* No recovery seen yet for China steel, iron ore prices
* China iron ore imports probably fell in July
* Rio predicts rebound in Chinese economy later this year
* Iron ore shipments to China from Australian port down
(Adds Rio Tinto comment, updates rebar price)
By Manolo Serapio Jr
SINGAPORE, Aug 8 (Reuters) – China's steel futures slipped
for a fourth day in six on Wednesday, dogged by sluggish demand
that is keeping pressure on spot prices of raw material iron
ore, with both commodities likely to see more weakness before
any recovery begins.
Down more than 16 percent this year, iron ore is wallowing
near its cheapest in 2-1/2 years as Chinese steel mills, the
world's biggest buyers of iron ore, limit spot purchases until
steel prices rebound significantly.
The most-traded January rebar contract on the Shanghai
Futures Exchange closed down half a percent at 3,667
yuan ($580) a tonne. The contract hit an all-time low of 3,631
yuan on Friday, and is down 11 percent this year.
Spot steel prices were stabilising, although the market is
"still very weak," said an iron ore trader based in Shanghai.
"It's difficult to expect any meaningful recovery in both
steel and iron ore prices in the near term," the trader said.
A stuttering Chinese economy is limiting the country's
demand for raw materials. With abundant stocks at home, analysts
expect China's imports of iron ore and other commodities such as
copper and crude oil to drop for a second month in a row in
July. The data is due to be released on Friday.
But Rio Tinto , the world's No. 2 iron ore
miner, said it expects to see signs of improvements in China's
economic activity by the end of the year, sticking to its $16
billion spending plan for 2012, even as weaker prices dragged
first-half profits 34 percent lower.
Benchmark iron ore with 62 percent iron content
.IO62-CNI=SI eased 0.3 percent to $116.20 per tonne on
Tuesday, according to Steel Index, falling for a fourth straight
That is just a dollar away from the $115.20 reached on July
30 – the lowest since Dec. 29, 2009 – at the end of a 14-day
Iron ore shipments to China from Port Hedland in top
exporter Australia fell 7.1 percent in July from the previous
month, although they were still up strongly from July last year,
port authority data show.
SHORT ON STOCK
But miners this week managed to sell cargoes at prices not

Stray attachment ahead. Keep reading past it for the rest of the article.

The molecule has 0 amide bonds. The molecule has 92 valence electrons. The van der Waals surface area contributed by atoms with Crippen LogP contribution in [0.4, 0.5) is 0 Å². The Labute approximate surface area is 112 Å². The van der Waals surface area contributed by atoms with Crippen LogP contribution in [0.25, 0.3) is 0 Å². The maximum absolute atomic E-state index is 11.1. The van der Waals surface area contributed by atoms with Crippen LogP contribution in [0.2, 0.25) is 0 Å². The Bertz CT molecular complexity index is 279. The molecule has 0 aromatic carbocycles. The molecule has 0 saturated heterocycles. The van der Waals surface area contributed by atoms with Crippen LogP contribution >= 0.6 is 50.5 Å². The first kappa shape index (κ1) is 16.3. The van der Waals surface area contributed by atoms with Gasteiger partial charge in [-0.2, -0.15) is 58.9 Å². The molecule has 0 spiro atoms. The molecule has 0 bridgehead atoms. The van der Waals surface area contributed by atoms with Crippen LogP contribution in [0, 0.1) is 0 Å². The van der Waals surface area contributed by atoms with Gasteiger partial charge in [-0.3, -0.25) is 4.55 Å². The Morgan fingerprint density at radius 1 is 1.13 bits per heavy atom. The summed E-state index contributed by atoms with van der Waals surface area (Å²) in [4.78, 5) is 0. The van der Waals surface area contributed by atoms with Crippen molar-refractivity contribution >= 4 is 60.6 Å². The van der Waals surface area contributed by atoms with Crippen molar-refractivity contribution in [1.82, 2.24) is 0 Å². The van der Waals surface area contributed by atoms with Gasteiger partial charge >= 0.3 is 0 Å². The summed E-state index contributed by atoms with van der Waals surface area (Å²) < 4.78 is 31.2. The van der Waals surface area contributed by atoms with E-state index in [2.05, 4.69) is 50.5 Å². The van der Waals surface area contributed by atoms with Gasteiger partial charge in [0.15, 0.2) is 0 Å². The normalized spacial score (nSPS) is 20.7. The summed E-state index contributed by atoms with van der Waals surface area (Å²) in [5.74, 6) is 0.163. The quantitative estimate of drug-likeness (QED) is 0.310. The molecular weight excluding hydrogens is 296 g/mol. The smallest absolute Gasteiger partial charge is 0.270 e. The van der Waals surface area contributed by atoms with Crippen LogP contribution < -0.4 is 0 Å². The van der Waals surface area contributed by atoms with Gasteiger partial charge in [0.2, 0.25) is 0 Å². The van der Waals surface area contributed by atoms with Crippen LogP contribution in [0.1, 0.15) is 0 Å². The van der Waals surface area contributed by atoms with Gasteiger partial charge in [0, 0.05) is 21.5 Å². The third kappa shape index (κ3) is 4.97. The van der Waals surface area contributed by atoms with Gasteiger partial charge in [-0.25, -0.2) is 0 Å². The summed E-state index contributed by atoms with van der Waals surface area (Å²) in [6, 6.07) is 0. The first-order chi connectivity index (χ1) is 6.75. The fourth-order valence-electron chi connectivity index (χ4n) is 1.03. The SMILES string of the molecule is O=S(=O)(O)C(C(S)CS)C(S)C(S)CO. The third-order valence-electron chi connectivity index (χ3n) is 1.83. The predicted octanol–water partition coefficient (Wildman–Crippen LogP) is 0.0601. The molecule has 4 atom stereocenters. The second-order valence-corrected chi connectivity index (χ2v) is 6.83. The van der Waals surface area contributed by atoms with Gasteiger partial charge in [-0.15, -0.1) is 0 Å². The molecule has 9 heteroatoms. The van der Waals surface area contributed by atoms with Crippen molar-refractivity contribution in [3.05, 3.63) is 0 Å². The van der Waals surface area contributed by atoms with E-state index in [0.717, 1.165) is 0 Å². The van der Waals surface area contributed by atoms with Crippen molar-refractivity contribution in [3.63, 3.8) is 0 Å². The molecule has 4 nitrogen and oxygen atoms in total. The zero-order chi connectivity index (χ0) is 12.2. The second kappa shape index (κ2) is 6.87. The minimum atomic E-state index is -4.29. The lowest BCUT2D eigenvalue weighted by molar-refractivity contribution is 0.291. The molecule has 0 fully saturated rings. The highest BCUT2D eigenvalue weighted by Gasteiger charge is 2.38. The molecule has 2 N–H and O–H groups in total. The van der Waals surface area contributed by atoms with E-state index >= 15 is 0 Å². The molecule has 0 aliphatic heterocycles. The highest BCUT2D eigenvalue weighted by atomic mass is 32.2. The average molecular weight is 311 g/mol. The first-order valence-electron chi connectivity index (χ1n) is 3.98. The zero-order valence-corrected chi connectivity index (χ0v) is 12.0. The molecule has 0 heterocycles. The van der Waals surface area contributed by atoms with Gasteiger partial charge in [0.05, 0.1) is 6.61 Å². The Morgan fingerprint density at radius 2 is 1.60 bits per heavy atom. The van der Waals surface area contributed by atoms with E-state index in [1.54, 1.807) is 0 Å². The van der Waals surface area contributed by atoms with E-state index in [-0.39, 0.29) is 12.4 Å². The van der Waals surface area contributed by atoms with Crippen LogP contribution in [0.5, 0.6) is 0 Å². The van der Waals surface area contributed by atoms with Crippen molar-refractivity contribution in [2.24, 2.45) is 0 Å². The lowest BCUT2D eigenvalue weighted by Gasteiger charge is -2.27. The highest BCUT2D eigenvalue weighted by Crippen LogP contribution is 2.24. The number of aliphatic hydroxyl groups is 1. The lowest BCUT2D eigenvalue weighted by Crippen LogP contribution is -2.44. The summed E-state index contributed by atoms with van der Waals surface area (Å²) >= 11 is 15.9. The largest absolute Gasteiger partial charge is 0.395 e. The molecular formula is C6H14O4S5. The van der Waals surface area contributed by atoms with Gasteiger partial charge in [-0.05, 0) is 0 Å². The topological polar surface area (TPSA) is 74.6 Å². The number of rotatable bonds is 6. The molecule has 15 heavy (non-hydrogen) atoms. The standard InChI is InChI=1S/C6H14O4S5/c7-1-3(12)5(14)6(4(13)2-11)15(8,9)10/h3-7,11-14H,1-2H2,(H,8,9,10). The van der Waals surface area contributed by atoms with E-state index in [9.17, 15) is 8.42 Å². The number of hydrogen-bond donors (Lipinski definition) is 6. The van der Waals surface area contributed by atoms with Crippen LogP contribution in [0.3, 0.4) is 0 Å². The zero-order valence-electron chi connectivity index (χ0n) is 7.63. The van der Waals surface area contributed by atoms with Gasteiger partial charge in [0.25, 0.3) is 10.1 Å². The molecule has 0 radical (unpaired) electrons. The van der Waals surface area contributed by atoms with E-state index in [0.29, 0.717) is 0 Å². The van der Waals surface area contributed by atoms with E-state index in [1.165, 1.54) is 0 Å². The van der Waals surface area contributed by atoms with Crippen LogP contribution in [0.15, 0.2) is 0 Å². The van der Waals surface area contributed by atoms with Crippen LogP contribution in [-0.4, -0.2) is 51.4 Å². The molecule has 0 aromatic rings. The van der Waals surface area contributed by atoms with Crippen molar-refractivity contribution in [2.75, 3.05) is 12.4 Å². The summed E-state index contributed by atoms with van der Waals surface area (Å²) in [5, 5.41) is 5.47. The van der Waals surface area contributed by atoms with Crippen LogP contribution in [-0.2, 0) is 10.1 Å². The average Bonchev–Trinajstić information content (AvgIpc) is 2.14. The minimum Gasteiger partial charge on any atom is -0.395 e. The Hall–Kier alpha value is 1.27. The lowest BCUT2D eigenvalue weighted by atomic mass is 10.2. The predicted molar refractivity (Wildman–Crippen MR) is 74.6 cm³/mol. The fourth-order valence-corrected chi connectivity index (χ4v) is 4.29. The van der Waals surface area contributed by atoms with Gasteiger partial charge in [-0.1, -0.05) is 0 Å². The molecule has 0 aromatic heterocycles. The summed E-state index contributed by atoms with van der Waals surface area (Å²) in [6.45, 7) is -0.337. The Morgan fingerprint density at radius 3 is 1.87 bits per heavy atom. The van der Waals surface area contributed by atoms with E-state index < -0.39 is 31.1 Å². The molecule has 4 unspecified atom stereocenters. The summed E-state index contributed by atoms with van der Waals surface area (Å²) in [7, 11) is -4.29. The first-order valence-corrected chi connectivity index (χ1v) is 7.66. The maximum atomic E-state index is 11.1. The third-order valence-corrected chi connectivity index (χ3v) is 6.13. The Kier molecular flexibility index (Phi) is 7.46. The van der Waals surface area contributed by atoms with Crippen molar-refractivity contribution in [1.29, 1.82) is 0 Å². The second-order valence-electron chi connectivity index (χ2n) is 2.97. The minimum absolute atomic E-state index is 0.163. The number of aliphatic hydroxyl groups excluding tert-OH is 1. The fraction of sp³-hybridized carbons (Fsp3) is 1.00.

far from recent deals and in line with market offers, suggesting
the market could soon find a bottom, traders said.
BHP Billiton sold 90,000 tonnes of
57.7-percent grade Australian Yandi iron ore fines at $107.23 a
tonne at a tender on Tuesday, against $107.50 last week, the
Shanghai trader said.
Vale sold a 147,000-tonne cargo of 64.08-percent
grade iron ore at $121.97, a level similar to recent deals, he
"Some mills might be really short on stock, so they need to
replenish," said a Singapore-based trader.
But unless steel demand picks up, traders say iron ore
prices are unlikely to recover strongly and could even slip
further if more Chinese producers curb output.
China's crude steel production fell 2.2 percent to 1.949
million tonnes on average over July 21-31 from July 11-20, data
from the China Iron and Steel Association showed.
"We expect that downward pressure in global and Chinese
steel prices will likely continue but show a decelerating trend
over the next month or so," Deutsche Bank said in a note.
"We therefore expect that the demand for iron ore cargoes to
continue to erode."
Heavy rain in Shanghai could also dampen physical trading on
Wednesday, traders said.
Typhoon Haikui struck China on Wednesday, packing winds of
up to 110 km per hour (68 mph), prompting officials to evacuate
nearly 2 million people and grounding hundreds of flights to and
from Shanghai and other cities.
Shanghai rebar futures and iron ore indexes at 0741 GMT
Contract Last Change Pct Change
SHFE REBAR JAN3 3667 -20.00 -0.54
PLATTS 62 PCT INDEX 117.75 +0.00 +0.00
THE STEEL INDEX 62 PCT INDEX 116.2 -0.40 -0.34
METAL BULLETIN INDEX 118.72 -0.25 -0.21
Rebar in yuan/tonne
Index in dollars/tonne, show close for the previous trading day
($1 = 6.3664 yuan)
(Reporting by Manolo Serapio Jr.; Editing by Robert Birsel)